Syrian Stew and Retsina: Sort of a Love Story

 

It is 1966; I have just begun teaching high school; and my housemate, Gary, who teaches at another school, has invited Ann, one of his teacher colleagues, to our place for dinner. But Ann also has a roommate and Gary asks if I would mind being the roommate’s “date” for the evening (aka, blind date). I‘m pretty sure you can figure out how the date part went, but there is much more to this story than a blind date switcheroo. It has to do with what we served for dinner that fateful evening — Syrian stew and Greek retsina wine.  More specifically,  it has to do with my peculiarly strong attachment to that meal — my peculiarly strong attachment to Ann is another story for another time.

Be advised that the sesame theme for our blog post offers a literary loophole for me to ruminate about stew and wine.  After some serious research, i.e.,  perusing a paragraph posted on Wikipedia, I found that Ali Baba and the Forty Thieves, the source of the famous “open sesame” command,  possibly originated in what is now Syria and furthermore,  could have been based on a Greek Cypriot story.  Hence, writing about a Syrian dish with Greek wine for this blog makes just as much sense as referring to “Open Sesame” for a blog on sesame seeds.

Open Sesame

Drawing by Edmund Dulac of a scene in the “Ali Baba” story from One Thousand and One Nights

But more to the point, why do I have a peculiarly strong attachment to Syrian stew and retsina wine?  To understand, you have to step back a few years prior to the blind date and to the apartment in Isla Vista (just off the UC Santa Barbara campus) I shared with two college roommates, Steve and Chuck.  In those days I had zero cooking skills and even a lower level of wine sophistication. For me, Mateus  was as good as it got!  If I recall correctly, Syrian stew was Steve’s contribution to our culinary life.  He actually boned lamb neck (quite sophisticated for a math major), seared the meat, and then threw it into a simmering pot of canned tomatoes and canned green beans.  Then he’d toss in whatever spices or herbs that met his fancy from our meager larder .  I don’t recall a formal recipe, so it was all sort of guess work.  Keep in mind that this was over 50 years ago so I may be missing more than some details.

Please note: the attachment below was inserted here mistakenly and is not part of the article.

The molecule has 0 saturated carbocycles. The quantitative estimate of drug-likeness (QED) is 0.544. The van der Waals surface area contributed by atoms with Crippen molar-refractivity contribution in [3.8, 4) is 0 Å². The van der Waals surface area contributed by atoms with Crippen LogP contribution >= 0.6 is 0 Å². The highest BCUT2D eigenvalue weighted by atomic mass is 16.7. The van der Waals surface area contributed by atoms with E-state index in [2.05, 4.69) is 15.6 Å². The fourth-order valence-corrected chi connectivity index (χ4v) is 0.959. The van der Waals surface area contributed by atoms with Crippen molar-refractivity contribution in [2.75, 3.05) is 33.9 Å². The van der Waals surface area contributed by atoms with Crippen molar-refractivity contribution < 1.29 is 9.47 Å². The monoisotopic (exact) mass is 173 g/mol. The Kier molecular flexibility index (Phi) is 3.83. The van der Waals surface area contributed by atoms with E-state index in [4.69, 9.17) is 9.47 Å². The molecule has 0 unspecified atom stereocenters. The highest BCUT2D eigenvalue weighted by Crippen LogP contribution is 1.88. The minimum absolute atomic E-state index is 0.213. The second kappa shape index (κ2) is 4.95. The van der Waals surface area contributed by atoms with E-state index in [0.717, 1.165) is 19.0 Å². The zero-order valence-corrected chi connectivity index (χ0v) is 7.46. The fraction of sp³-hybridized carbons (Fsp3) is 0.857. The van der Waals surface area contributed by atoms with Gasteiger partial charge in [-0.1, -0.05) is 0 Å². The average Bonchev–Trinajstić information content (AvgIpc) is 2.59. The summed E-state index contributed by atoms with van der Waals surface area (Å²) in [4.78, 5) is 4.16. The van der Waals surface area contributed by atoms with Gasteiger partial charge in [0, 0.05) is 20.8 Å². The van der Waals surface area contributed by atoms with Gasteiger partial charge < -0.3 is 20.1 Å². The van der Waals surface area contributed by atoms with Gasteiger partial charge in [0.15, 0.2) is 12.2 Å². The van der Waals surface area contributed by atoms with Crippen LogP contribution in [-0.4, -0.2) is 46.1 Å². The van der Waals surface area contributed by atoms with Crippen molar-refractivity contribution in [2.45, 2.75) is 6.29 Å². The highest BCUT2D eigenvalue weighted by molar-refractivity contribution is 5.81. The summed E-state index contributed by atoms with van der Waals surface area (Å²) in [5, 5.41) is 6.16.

Most importantly, we always served Syrian stew with retsina wine, lots and lots of retsina wine. For those who are not familiar with this style of wine, it tastes like what it’s named for, resin or pine sap (here is why).  Let me just say that most people I urge to try it politely decline after a sip, although according to at least one recent source it is making a comeback.  But when you are 22 with blaring Greek dance music in the background  while you stir the stew with your buddies it is hard to not love retsina.  Of course, it also helps to be able to spout passages from Nikos Kazanzakis’ Zorba the Greek and attempt to emulate the classic dance scene from the movie in our small apartment.  None of us, by the way, got to the point where we could lift a table with our teeth while dancing (something we once saw at a Greek restaurant, not the movie).ZorbaDance

For some future blog I may recreate the recipe for Syrian stew (forget recreating the dancing part!), but for now I am content with relating to you how just thinking about Syrian stew and retsina wine can bring me back to a time in my life when food, wine, and camaraderie seemed spontaneous and unpretentious.  It is hard to describe that feeling.  Perhaps Zorba expressed it best:

While experiencing happiness, we have difficulty in being conscious of it. Only when the happiness is past and we look back on it do we suddenly realize – sometimes with astonishment – how happy we had been.”
― Nikos Kazantzakis, Zorba the Greek

 

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